The Accidental Investment Banker: Inside the Decade that Transformed Wall Street turned out to be a book I would strongly recommend all junior bankers to read. And senior bankers. And clients – umm, maybe.
A dear old friend and revered former boss ZS suggested it to me back in November 2007 in London, during a roadshow, at the height of the IPO craze – back in the good old times, as now they are called in bankers lingo.
Not as sensational as House of Lies – an image-shattering tv show about consulting powerhouses, especially in the eyes of less sophisticated Russian clients – but quite educational indeed for those not too familiar with the i-banking industry.
The fact that it is not as funny and as politically incorrect as Liar’s Poker or Monkey Business, both of which tended to hyperbolize trading floor and i-banking paranoias respectively, is a strong plus. This book, written a couple of years ahead of the Too Big To Fail drama, gives a much more balanced and candid view of what banking was and what it evolved into. All the conflicts of interest, hidden agenda, internal politics, tricks and treats of the trade, sugar and spice and all things nice, you name it.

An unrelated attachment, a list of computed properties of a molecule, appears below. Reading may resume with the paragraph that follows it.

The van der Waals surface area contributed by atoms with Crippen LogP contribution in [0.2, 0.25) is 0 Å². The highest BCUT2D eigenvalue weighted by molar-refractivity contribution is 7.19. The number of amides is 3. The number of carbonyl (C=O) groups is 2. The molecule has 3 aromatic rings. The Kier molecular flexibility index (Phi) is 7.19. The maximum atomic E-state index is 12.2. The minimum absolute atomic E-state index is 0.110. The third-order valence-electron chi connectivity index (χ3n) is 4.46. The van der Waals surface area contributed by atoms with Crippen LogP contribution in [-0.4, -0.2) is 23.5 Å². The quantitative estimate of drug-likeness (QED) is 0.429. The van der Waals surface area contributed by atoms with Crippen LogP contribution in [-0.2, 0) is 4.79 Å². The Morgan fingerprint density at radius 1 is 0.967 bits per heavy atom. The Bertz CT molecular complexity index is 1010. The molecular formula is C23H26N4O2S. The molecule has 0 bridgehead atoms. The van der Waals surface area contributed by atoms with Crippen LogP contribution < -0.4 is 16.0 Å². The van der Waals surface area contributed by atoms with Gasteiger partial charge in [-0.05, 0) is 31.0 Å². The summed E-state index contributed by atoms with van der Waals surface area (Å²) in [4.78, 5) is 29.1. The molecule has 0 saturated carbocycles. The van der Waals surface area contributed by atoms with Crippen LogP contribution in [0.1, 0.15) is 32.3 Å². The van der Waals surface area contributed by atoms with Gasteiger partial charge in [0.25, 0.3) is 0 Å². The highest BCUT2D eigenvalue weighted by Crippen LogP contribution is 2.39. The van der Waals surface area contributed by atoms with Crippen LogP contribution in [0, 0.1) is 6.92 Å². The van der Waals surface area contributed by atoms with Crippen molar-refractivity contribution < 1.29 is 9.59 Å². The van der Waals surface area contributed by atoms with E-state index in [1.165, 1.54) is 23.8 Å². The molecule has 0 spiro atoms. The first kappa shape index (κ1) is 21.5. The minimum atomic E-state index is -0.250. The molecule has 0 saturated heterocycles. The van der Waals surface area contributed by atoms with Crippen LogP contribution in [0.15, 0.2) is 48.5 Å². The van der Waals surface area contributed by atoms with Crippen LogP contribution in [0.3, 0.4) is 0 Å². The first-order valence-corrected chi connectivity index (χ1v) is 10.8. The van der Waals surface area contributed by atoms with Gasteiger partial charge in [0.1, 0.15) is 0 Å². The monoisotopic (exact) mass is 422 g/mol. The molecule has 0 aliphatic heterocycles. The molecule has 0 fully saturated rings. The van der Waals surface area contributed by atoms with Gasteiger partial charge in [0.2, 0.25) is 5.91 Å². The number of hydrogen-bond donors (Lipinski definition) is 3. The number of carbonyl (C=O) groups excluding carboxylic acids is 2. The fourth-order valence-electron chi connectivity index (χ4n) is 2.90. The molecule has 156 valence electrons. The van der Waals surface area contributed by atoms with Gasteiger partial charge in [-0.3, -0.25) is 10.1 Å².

In total, it has been one of the most gripping reads recently. Get a copy indeed.
Some bankers were famous for getting revenue credit for a wide range of transactions to which their connection was obscure at best. Referred to internally as “velcro bankers,” because they would stick their name on any deal in the general vicinity, it was said that they engaged in “hoverage” rather than “coverage” of accounts. These bankers consistently managed to get revenue credit on deals even where there they would fail my own “police- lineup” test for awarding secondary revenues: if the client could pick the banker out of a police lineup, he gets secondary credit.